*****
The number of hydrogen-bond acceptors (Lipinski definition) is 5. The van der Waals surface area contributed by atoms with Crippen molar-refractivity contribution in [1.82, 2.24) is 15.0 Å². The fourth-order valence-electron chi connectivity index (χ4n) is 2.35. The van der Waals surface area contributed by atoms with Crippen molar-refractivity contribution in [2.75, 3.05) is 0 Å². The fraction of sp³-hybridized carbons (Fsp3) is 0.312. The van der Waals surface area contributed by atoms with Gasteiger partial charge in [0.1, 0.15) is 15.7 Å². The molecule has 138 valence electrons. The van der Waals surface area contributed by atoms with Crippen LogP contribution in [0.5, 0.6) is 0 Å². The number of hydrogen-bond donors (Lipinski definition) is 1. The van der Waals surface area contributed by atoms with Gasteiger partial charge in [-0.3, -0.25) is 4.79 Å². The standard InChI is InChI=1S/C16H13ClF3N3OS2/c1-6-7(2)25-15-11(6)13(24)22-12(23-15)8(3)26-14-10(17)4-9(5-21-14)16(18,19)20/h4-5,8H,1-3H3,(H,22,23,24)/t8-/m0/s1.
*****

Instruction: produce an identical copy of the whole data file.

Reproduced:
The number of hydrogen-bond acceptors (Lipinski definition) is 5. The van der Waals surface area contributed by atoms with Crippen molar-refractivity contribution in [1.82, 2.24) is 15.0 Å². The fourth-order valence-electron chi connectivity index (χ4n) is 2.35. The van der Waals surface area contributed by atoms with Crippen molar-refractivity contribution in [2.75, 3.05) is 0 Å². The fraction of sp³-hybridized carbons (Fsp3) is 0.312. The van der Waals surface area contributed by atoms with Gasteiger partial charge in [0.1, 0.15) is 15.7 Å². The molecule has 138 valence electrons. The van der Waals surface area contributed by atoms with Crippen LogP contribution in [0.5, 0.6) is 0 Å². The number of hydrogen-bond donors (Lipinski definition) is 1. The van der Waals surface area contributed by atoms with Gasteiger partial charge in [-0.3, -0.25) is 4.79 Å². The standard InChI is InChI=1S/C16H13ClF3N3OS2/c1-6-7(2)25-15-11(6)13(24)22-12(23-15)8(3)26-14-10(17)4-9(5-21-14)16(18,19)20/h4-5,8H,1-3H3,(H,22,23,24)/t8-/m0/s1.